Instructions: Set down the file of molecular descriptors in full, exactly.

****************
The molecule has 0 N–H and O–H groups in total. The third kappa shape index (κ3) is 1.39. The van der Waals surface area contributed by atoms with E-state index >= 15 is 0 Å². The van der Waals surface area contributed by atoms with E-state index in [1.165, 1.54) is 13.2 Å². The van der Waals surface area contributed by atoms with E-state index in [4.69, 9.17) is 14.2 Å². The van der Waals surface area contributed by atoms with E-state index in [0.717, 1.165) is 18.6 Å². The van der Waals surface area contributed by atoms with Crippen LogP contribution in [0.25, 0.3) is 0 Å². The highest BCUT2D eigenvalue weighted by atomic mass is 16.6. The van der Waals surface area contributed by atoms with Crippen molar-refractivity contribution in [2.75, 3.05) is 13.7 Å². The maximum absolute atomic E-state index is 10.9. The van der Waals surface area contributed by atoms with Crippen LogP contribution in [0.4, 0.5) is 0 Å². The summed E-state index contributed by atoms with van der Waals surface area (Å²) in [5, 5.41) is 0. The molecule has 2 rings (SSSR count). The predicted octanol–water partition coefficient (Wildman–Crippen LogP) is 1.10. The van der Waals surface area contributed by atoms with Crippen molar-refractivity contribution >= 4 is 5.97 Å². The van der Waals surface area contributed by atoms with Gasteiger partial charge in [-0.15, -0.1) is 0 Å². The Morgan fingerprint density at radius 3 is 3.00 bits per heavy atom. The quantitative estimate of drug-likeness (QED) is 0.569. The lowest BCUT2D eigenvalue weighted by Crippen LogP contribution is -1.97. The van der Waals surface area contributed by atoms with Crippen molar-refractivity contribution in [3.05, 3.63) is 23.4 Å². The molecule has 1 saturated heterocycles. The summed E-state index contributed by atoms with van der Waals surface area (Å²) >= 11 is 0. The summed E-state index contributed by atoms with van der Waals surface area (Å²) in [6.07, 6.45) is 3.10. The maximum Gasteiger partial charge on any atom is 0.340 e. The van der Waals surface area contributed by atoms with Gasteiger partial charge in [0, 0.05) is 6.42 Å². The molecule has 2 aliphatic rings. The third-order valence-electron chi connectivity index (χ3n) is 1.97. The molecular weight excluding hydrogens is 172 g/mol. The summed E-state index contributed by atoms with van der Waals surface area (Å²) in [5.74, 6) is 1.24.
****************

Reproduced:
The molecule has 0 N–H and O–H groups in total. The third kappa shape index (κ3) is 1.39. The van der Waals surface area contributed by atoms with E-state index >= 15 is 0 Å². The van der Waals surface area contributed by atoms with E-state index in [1.165, 1.54) is 13.2 Å². The van der Waals surface area contributed by atoms with E-state index in [4.69, 9.17) is 14.2 Å². The van der Waals surface area contributed by atoms with E-state index in [0.717, 1.165) is 18.6 Å². The van der Waals surface area contributed by atoms with Crippen LogP contribution in [0.25, 0.3) is 0 Å². The highest BCUT2D eigenvalue weighted by atomic mass is 16.6. The van der Waals surface area contributed by atoms with Crippen molar-refractivity contribution in [2.75, 3.05) is 13.7 Å². The maximum absolute atomic E-state index is 10.9. The van der Waals surface area contributed by atoms with Crippen LogP contribution in [0.4, 0.5) is 0 Å². The summed E-state index contributed by atoms with van der Waals surface area (Å²) in [5, 5.41) is 0. The molecule has 2 rings (SSSR count). The predicted octanol–water partition coefficient (Wildman–Crippen LogP) is 1.10. The van der Waals surface area contributed by atoms with Crippen molar-refractivity contribution >= 4 is 5.97 Å². The van der Waals surface area contributed by atoms with Gasteiger partial charge in [-0.15, -0.1) is 0 Å². The Morgan fingerprint density at radius 3 is 3.00 bits per heavy atom. The quantitative estimate of drug-likeness (QED) is 0.569. The lowest BCUT2D eigenvalue weighted by Crippen LogP contribution is -1.97. The van der Waals surface area contributed by atoms with Crippen molar-refractivity contribution in [3.05, 3.63) is 23.4 Å². The molecule has 1 saturated heterocycles. The summed E-state index contributed by atoms with van der Waals surface area (Å²) >= 11 is 0. The summed E-state index contributed by atoms with van der Waals surface area (Å²) in [6.07, 6.45) is 3.10. The maximum Gasteiger partial charge on any atom is 0.340 e. The van der Waals surface area contributed by atoms with Gasteiger partial charge in [0, 0.05) is 6.42 Å². The molecule has 2 aliphatic rings. The third-order valence-electron chi connectivity index (χ3n) is 1.97. The molecular weight excluding hydrogens is 172 g/mol. The summed E-state index contributed by atoms with van der Waals surface area (Å²) in [5.74, 6) is 1.24.